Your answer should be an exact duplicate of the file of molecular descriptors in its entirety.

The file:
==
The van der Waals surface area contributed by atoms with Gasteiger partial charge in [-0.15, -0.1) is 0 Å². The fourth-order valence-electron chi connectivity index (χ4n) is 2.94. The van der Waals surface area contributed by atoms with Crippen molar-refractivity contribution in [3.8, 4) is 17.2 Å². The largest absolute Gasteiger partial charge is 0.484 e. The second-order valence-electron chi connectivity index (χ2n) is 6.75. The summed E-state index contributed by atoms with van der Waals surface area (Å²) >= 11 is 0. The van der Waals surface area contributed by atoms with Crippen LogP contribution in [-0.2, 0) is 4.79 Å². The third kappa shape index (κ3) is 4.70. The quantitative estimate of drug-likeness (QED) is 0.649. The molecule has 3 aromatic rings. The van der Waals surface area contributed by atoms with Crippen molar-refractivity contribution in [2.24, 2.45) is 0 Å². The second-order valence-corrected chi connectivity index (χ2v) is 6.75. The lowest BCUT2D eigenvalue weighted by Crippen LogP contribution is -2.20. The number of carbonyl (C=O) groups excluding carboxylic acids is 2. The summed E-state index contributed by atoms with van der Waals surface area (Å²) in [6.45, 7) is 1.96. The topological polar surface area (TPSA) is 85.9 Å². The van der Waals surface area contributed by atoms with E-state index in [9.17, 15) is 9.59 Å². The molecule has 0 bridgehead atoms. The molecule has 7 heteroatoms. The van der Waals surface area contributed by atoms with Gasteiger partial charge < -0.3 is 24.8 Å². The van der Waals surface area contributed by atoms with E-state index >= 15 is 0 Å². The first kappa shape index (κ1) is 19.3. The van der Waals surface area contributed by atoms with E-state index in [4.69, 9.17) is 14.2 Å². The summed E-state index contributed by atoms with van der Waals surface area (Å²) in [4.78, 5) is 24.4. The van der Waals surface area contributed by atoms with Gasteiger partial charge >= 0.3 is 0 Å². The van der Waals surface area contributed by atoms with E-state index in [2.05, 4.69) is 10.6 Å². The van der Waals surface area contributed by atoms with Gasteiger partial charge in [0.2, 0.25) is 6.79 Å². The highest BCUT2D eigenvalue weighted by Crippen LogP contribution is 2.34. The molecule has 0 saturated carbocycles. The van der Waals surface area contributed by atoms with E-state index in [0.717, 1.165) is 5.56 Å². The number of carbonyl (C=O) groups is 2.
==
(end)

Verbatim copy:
The van der Waals surface area contributed by atoms with Gasteiger partial charge in [-0.15, -0.1) is 0 Å². The fourth-order valence-electron chi connectivity index (χ4n) is 2.94. The van der Waals surface area contributed by atoms with Crippen molar-refractivity contribution in [3.8, 4) is 17.2 Å². The largest absolute Gasteiger partial charge is 0.484 e. The second-order valence-electron chi connectivity index (χ2n) is 6.75. The summed E-state index contributed by atoms with van der Waals surface area (Å²) >= 11 is 0. The van der Waals surface area contributed by atoms with Crippen LogP contribution in [-0.2, 0) is 4.79 Å². The third kappa shape index (κ3) is 4.70. The quantitative estimate of drug-likeness (QED) is 0.649. The molecule has 3 aromatic rings. The van der Waals surface area contributed by atoms with Crippen molar-refractivity contribution in [2.24, 2.45) is 0 Å². The second-order valence-corrected chi connectivity index (χ2v) is 6.75. The lowest BCUT2D eigenvalue weighted by Crippen LogP contribution is -2.20. The number of carbonyl (C=O) groups excluding carboxylic acids is 2. The summed E-state index contributed by atoms with van der Waals surface area (Å²) in [6.45, 7) is 1.96. The topological polar surface area (TPSA) is 85.9 Å². The van der Waals surface area contributed by atoms with E-state index in [9.17, 15) is 9.59 Å². The molecule has 0 bridgehead atoms. The molecule has 7 heteroatoms. The van der Waals surface area contributed by atoms with Gasteiger partial charge < -0.3 is 24.8 Å². The van der Waals surface area contributed by atoms with E-state index >= 15 is 0 Å². The first kappa shape index (κ1) is 19.3. The van der Waals surface area contributed by atoms with E-state index in [4.69, 9.17) is 14.2 Å². The summed E-state index contributed by atoms with van der Waals surface area (Å²) in [4.78, 5) is 24.4. The van der Waals surface area contributed by atoms with Gasteiger partial charge >= 0.3 is 0 Å². The van der Waals surface area contributed by atoms with E-state index in [2.05, 4.69) is 10.6 Å². The van der Waals surface area contributed by atoms with Gasteiger partial charge in [0.2, 0.25) is 6.79 Å². The highest BCUT2D eigenvalue weighted by Crippen LogP contribution is 2.34. The molecule has 0 saturated carbocycles. The van der Waals surface area contributed by atoms with E-state index in [0.717, 1.165) is 5.56 Å². The number of carbonyl (C=O) groups is 2.